Sunday, February 04, 2007
Remembrance of Slyders Past
Last night a group of us went out and in the course of our conversation, the subject of White Castle hamburgers came up.
This never fails to elicit from me a description of the White Castle that used to be in Verona, New Jersey, on the corner of Bloomfield and Pompton Avenues. In fact, I tend to wax poetic in describing my memories of the place.
The Verona White Castle is intertwined with all those memories of late night adventuring that I did when I was young. Hard as it may be to believe, Mauigirl once went out partying until the bars closed. And what is more perfectly delicious and nourishing at 2 a.m., after imbibing an inordinate amount of alcoholic beverages, than to partake in that great American repast, White Castle cheeseburgers, or as they are affectionately known as, "slyders"?
Our White Castle was tiny, with one or two little tables placed in the area where you first walked in. At 2 a.m., this area was full of other inebriates waiting for their hot, fragrant bags of burgers. I would wait patiently behind them in anticipation of the moment when I could actually get up to the window to see the burgers being made.
When you gave your order you were given a number and when that number was called your order was ready. But in between that time was the delicious anticipation of the arrival of the order. You could stand staring into the window at the griddle where the little square hamburgers with the holes in them were cooking away.
There is something about having been drinking that always focused my concentration. I would stare hungrily through the window and take in each detail of the scene, including the faces of the preparers.
At our White Castle, two people always manned the griddle at 2 a.m. One was a very old man, probably at least 80 years of age, with no hair whatsoever and one of those white paper caps that people wore in fast food places in those days. The other was a middle-aged woman with brown straight hair pulled tightly up into a round bun on top of her head. No paper hat was needed, as her severe hairdo took care of any stray hairs that might have slipped into the burgers. She had a round pudgy face and the brightest blue eye shadow I'd ever seen.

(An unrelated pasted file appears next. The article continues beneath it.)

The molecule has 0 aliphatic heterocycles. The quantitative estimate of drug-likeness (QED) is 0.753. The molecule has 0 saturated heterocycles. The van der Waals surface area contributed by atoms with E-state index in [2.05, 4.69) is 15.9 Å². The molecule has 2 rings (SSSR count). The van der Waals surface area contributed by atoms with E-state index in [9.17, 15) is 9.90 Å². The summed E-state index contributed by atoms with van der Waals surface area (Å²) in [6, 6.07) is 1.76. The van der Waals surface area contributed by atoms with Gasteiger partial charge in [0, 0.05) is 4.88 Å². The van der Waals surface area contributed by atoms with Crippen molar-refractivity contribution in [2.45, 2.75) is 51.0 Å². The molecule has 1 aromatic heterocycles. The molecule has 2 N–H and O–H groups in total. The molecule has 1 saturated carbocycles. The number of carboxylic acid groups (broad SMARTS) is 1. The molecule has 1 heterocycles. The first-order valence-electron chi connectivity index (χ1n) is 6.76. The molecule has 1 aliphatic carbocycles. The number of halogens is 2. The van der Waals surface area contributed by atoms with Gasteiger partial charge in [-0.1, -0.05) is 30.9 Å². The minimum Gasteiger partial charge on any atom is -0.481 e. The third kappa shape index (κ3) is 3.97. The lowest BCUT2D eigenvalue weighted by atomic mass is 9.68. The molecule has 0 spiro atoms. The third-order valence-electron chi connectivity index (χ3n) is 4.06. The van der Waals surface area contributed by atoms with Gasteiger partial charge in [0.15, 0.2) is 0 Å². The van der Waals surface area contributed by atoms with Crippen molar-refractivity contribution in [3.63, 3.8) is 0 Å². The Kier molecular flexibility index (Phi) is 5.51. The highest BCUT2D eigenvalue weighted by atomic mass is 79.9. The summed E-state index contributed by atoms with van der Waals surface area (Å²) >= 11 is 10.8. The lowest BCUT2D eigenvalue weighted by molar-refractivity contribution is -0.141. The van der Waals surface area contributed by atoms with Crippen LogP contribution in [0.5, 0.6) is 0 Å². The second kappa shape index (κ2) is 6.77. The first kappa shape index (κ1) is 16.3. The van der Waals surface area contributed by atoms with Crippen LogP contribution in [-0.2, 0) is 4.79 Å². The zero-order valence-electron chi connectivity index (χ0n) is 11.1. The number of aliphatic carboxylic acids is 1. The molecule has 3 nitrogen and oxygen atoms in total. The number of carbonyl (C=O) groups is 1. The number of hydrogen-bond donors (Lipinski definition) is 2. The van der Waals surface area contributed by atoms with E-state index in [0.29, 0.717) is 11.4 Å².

I would watch as they took out new frozen squares of hamburger meat, placed them onto the bed of chopped onions that had been cooking there probably since 1921 when White Castle first opened. Gradually the hamburgers steamed over the onions and cooked themselves. As they turned from pink to brown, pieces of cheese were placed on the ones destined to be cheeseburgers; the little buns were placed on top so that they got steamed along with the hamburgers, and the whole entity became infused with the cooked onions.
Finally the time would come; burgers were scooped up, put together, and put into those white paper bags labeled "White Castle," along with the orders of fries and onion rings. Then, miracle of miracles, your number was called, and you exited the White Castle with your bag of treasure, got into your car, and drove off, devouring the fries with one hand until you got to your destination and feasted on the rest.
The last time I had White Castle was with my husband the year before we got married. It must have been 1984. We had been out and got the craving...went to White Castle (I'm sure the old man and the woman with the blue eye shadow were still there) and brought home a dozen "slyders" and fries. We ate the whole thing and as usual got up the next day feeling that slightly queasy feeling you get after eating White Castle. It's those onions that have been cooking for 75 years that does it.
Alas, our White Castle is gone now; replaced by a Famous Ray's of New York pizza place and an Acura dealership. There is another White Castle over in Orange but it's much bigger than "our" White Castle and I've never been there. Anyway, the old man and the woman with the blue eye shadow wouldn't be there so it just wouldn't be the same.
I'll just hold on to my memories.